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Financial Times Names First Female Editor-in-Chief in History–and She is Arab

Roula khalaf

Roula Khalaf. Photo by Charlie Bibby, The Financial Times

The Financial Times has named Lebanese Roula Khalaf editor-in-chief of its publication. Born and raised in Beirut, the French and Arabic speaker is the first female editor at the Financial Times since it was founded in 1888. She will succeed exiting editor-in-chief Lionel Barber who edited the paper for 14 years. Under his leadership, the FT reported a £25m profit in 2017 on revenues of £383m. Subscriptions account for an estimated 60 percent of content revenue; about 70 percent of readers are outside the UK. Khalaf, who served as his deputy, will take up the position in January 2020. Speaking at a press conference, Barber said of Khalaf, “She is fair, she is wise, and she is tough.”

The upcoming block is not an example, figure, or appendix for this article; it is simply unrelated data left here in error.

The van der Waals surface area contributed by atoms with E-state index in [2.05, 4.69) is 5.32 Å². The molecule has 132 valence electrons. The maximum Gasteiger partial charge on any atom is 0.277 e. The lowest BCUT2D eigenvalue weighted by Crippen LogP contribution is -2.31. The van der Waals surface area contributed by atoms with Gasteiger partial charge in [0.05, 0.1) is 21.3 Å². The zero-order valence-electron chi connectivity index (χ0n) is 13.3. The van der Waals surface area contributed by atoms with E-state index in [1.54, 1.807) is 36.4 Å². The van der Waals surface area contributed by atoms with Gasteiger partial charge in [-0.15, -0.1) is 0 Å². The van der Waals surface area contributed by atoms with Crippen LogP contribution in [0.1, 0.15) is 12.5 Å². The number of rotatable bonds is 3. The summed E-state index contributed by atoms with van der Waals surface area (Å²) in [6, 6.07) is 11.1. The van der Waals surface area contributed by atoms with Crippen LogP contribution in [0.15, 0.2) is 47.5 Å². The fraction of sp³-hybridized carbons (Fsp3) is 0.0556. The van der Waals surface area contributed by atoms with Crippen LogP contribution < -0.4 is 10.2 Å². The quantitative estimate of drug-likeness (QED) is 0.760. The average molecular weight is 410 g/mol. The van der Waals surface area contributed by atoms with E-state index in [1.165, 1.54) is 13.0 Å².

Khalaf has served as deputy since 2016, overseeing operations of the FT‘s network of some 100 foreign correspondents. She led its Middle East coverage during the Iraq war and the Arab uprisings. She studied in America and went on to launch her journalism career as a business reporter at Forbes magazine. Chairman of Nikkei, the FT‘s proprietor since 2015, Tsuneo Kita, said that Khalaf had proved “her integrity, determination, and sound judgment” and that he has “full confidence that she will continue the FT’s mission to deliver quality journalist without fear and without favor.”

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